Retirement fund contributions will remain deductible up to R350,000 per year (or 27.5% of taxable income per year) whichever is lower.
Permissible withdrawals from funds accrued before 1 March 2024 will be taxed according to the lump sum tables.
Withdrawals from the “savings pot” before retirement will be taxed at marginal tax rates. On retirement, any remaining amounts in the savings pot will be taxed according to the retirement lump sum table (for example, R550,000 is a tax-free lump sum on retirement).
Four areas required additional work: a proposal for seed capital, legislative mechanisms to include defined benefit funds in an equitable manner, legacy retirement annuity funds (to be addressed by upcoming draft legislation), and withdrawals from the retirement portion if one is retrenched and has no alternative source of income (which will be reviewed as a second phase of implementation).
As part of the periodic reviews of monetary values in tax tables, the brackets for transfer duties, retirement fund lump sum benefits and retirement fund lump sum withdrawal benefits will all be adjusted upwards by 10% to compensate for inflation. Tax rates remain unchanged. The rates shown in the retirement fund tables below are effective from 1 March 2023.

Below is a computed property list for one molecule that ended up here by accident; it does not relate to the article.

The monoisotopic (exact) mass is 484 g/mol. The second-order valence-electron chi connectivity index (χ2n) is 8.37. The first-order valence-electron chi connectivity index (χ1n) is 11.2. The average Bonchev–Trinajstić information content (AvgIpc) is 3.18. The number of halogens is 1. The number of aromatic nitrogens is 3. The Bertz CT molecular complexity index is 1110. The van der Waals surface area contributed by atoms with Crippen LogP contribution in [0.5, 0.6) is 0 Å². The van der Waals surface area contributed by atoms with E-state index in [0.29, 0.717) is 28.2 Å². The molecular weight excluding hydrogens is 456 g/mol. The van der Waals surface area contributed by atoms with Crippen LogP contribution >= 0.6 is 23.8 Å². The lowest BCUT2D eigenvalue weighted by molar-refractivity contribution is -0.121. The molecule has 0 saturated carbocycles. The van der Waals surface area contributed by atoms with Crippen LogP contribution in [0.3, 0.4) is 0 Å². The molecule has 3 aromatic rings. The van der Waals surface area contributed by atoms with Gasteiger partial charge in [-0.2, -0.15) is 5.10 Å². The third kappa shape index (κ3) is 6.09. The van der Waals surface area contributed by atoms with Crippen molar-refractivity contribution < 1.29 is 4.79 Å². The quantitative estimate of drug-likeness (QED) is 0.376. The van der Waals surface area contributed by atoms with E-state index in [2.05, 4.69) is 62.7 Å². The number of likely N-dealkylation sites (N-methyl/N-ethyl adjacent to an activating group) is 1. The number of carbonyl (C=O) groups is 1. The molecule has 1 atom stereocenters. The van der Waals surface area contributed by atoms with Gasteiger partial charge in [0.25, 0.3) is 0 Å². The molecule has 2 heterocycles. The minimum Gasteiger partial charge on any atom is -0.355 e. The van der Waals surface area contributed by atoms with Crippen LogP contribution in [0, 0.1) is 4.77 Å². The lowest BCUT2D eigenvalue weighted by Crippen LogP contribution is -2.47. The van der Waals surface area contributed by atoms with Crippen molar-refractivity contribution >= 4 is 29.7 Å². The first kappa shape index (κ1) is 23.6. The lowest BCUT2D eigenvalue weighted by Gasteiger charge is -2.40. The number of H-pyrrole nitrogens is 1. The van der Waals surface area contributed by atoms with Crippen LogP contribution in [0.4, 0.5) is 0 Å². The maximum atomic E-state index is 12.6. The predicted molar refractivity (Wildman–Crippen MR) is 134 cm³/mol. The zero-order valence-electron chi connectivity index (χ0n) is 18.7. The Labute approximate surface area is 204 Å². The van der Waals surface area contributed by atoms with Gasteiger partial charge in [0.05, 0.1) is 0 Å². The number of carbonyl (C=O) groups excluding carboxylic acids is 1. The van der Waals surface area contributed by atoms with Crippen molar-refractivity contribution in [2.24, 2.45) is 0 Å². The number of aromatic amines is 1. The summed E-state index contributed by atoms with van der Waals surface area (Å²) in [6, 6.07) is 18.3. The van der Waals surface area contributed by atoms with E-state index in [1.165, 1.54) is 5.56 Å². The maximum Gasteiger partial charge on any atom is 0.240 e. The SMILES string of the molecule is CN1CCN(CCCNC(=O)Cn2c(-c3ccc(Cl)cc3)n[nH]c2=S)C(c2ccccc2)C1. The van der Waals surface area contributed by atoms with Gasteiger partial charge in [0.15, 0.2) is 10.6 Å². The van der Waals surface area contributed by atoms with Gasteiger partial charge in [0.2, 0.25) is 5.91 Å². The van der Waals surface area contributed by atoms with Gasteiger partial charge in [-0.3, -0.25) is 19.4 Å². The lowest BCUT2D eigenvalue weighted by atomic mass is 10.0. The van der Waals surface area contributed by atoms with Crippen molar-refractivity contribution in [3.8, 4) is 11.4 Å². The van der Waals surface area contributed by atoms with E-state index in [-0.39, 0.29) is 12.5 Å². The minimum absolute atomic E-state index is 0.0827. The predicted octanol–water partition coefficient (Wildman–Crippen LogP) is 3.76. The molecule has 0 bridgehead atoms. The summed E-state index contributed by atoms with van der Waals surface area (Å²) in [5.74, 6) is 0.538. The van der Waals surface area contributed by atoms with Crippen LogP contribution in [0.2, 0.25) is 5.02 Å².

The 2023/24 tax brackets will be adjusted in line with the expected inflation rate of 4.9%.
The annual tax-free threshold for a person under the age of 65 will increase to R95,750. Had the brackets not been adjusted, revenue would have increased by about R15.7 billion. Relief mainly benefits middle-income households.
Medical tax credits will increase from R347 to R364 per month for the first two members, and from R234 to R246 per month for additional members.
The guideline excise tax burdens for wine, beer and spirits are 11%, 23% and 36% respectively, of the weighted average retail price. Excise duties have increased more than inflation in recent years, resulting in a higher tax incidence. Government proposes to increase excise duties on alcohol in line with the expected inflation of 4.9% for 2023/24. Further, the rate for sparkling wine is realigned to the policy decision taken in 2016 to peg it at 3.2 times that of natural unfortified wine.